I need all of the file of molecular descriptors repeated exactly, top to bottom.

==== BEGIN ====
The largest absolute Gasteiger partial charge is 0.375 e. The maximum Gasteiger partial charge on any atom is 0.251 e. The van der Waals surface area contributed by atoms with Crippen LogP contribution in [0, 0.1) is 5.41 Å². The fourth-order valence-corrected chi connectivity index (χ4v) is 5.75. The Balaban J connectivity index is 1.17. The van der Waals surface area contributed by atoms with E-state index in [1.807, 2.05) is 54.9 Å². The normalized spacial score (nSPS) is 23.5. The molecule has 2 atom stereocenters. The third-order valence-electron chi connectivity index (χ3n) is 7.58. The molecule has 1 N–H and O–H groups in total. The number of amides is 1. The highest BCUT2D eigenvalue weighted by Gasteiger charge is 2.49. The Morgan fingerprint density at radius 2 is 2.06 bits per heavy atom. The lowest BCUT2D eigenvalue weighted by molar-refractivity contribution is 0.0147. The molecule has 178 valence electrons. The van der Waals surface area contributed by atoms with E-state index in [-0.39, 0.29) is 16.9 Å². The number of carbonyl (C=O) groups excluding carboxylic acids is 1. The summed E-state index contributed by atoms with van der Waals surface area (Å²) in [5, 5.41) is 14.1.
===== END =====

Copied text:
The largest absolute Gasteiger partial charge is 0.375 e. The maximum Gasteiger partial charge on any atom is 0.251 e. The van der Waals surface area contributed by atoms with Crippen LogP contribution in [0, 0.1) is 5.41 Å². The fourth-order valence-corrected chi connectivity index (χ4v) is 5.75. The Balaban J connectivity index is 1.17. The van der Waals surface area contributed by atoms with E-state index in [1.807, 2.05) is 54.9 Å². The normalized spacial score (nSPS) is 23.5. The molecule has 2 atom stereocenters. The third-order valence-electron chi connectivity index (χ3n) is 7.58. The molecule has 1 N–H and O–H groups in total. The number of amides is 1. The highest BCUT2D eigenvalue weighted by Gasteiger charge is 2.49. The Morgan fingerprint density at radius 2 is 2.06 bits per heavy atom. The lowest BCUT2D eigenvalue weighted by molar-refractivity contribution is 0.0147. The molecule has 178 valence electrons. The van der Waals surface area contributed by atoms with E-state index in [-0.39, 0.29) is 16.9 Å². The number of carbonyl (C=O) groups excluding carboxylic acids is 1. The summed E-state index contributed by atoms with van der Waals surface area (Å²) in [5, 5.41) is 14.1.